It rained that morning. Not a soft, raindrop by raindrop, rain. But rather a windy, more sideways than vertical rain.
That was an important fact, worthy of note, because it made Martin step inside the waiting room in the old brick train station. Most days, he got there just minutes before the 7:10 train arrived. Enough time to situate himself on the platform and be one of anywhere from 20 to 30 passengers peering down the track to where the headlights of an incoming train would soon show up.
Today he went inside the old station building’s waiting room to escape the rain. It wasn’t jam-packed, but most of the would-be passengers were in there. A plethora of soggy umbrellas and humidity drifting in every time the door opened made the room feel more crowded. Martin debated whether to wend his way over the one of the few empty seats or just stay standing near the exit door. Given that the train should soon be here, he chose the latter.
Standing in a waiting room with strangers is unsettling. Because what to do with your hands? Where to look?
Martin was still fairly new to this whole commuter game. It was early fall and only about a month earlier that he’d started taking the train into the city each morning to his new job. Then back home each evening. It was a new phase in is life of 30-something years.
A woman standing near him was deep into reading her newspaper. Even though every person walking by bumped the paper and most likely made her lose her place on the page.
A man standing on the other side carefully held his briefcase in one hand, while busily checking something important on his phone with the other. Though it didn’t seem that he was all that skilled at holding the phone and typing with the same hand.
Martin couldn’t help but look around the room. The variety of people catching the train from here to go downtown every day fascinated him. Maybe because the crowd seemed much more diverse than he’d imagined before he started commuting. Not just the business types he’d expected. And as many women as men.
There was even a mother with a couple of kids.
He was jolted out of his daydreams when people around him all of a sudden stopped whatever they were doing and shuffled out the door to the platform. Into the drifting rain. Apparently the train was fast approaching.
As Martin turned to follow, he noticed a woman, sitting on a bench halfway across the room. She looked up from the book she was reading. He noted her expression on her face of realizing that the train was here. Quickly she threw her things into a backpack. Next thing she was rushing towards the door.
Martin went to follow, when he saw she’d left her umbrella behind. At least he assumed it was hers. Anyone who’d been sitting near her was already gone.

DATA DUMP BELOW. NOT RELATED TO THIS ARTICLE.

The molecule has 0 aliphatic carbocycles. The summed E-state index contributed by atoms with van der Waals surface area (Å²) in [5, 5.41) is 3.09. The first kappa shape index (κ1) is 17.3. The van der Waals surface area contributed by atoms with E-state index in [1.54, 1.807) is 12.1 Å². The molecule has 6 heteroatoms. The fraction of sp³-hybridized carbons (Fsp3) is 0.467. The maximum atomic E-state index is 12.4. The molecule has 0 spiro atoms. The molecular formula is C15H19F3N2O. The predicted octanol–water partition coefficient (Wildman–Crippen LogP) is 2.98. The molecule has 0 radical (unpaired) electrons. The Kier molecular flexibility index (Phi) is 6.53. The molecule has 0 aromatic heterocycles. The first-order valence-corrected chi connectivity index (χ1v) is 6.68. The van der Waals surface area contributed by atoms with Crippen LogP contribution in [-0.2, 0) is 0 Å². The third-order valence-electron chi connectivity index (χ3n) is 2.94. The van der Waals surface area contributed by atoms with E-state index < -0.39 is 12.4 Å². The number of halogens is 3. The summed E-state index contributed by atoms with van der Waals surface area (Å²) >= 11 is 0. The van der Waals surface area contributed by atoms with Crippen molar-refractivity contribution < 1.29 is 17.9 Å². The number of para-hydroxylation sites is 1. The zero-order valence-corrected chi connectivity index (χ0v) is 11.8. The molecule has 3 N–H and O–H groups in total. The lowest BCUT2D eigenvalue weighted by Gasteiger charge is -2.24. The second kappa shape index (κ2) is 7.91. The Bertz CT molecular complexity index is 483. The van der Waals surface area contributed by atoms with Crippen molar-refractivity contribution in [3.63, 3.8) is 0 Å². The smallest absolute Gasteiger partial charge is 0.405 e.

He started to call out after her, but she was already out in the rain. He saw the train now stopped at the platform. Without further thinking, he stepped over to the umbrella on the bench and picked it up. Then hurried out the door.
Most people had already boarded the train. He caught a glimpse of the woman about to enter the next train car over and pushed his way toward her.
“Miss,” he called out. “You forgot your umbrella.”
She was already in the doorway of the train car as she turned around. He waved the umbrella at her. She automatically stepped back onto the platform. A couple suits with briefcases came hurrying to board the train car and he could just manage reaching the umbrella to her over the shoulder of one of them.
She took the umbrella.
“Thank you!” He more read it on her lips than actually heard the words.
Then she was being pushed onto the train by impatient commuters. From somewhere along the train a whistle blew.
If there ever was a moment of connection, it was over now.
Martin was the last to get on, just as the doors closed. He found himself crammed in with several other people in the vestibule while the train headed towards downtown.
The next morning he was at the train station just a few minutes early. For no reason. Well, maybe he wanted to see if the woman with the umbrella would be there again. It wasn’t raining today. Rather a spectacular autumn day with leaves virtually glowing with an array of reds and yellows.
He scanned the people standing on the platform. Didn’t see her. Of course he wasn’t entirely sure he’d even recognize her. Everything had gone so fast yesterday. Then a quick look into the waiting room. No one in there, except a mom with a couple kids. Did she really travel downtown with her kids every day?
He went back outside.
The train came in and everyone boarded. Martin waited until the whistle blew before getting on himself. Didn’t see her anywhere.
It wasn’t until about a week later that one morning, while standing on the platform, as the train was coming in, he saw her again. There was no doubt. It was her. The same curly, long golden brown hair. It was another sunny fall day. No umbrella today.
She stood maybe 50 feet away, focused at her phone. Then she looked up and he realized she saw him look at her. He smiled a bit awkwardly. She flashed a smile and went back to her phone.
The train was in now and everyone boarding.
The next time he saw her, was on the train. He got to the station at the very last minute that morning. Ran to the nearest open door on the train that was already at the platform. Even so, he managed to find an empty seat and dropped into it.
As the train rolled out from the station, he looked up. A sea of early morning faces. Some nodding off. Most reading a paper or studying their phones. And there among them all, she was. Definitely her. Several rows away and across the aisle.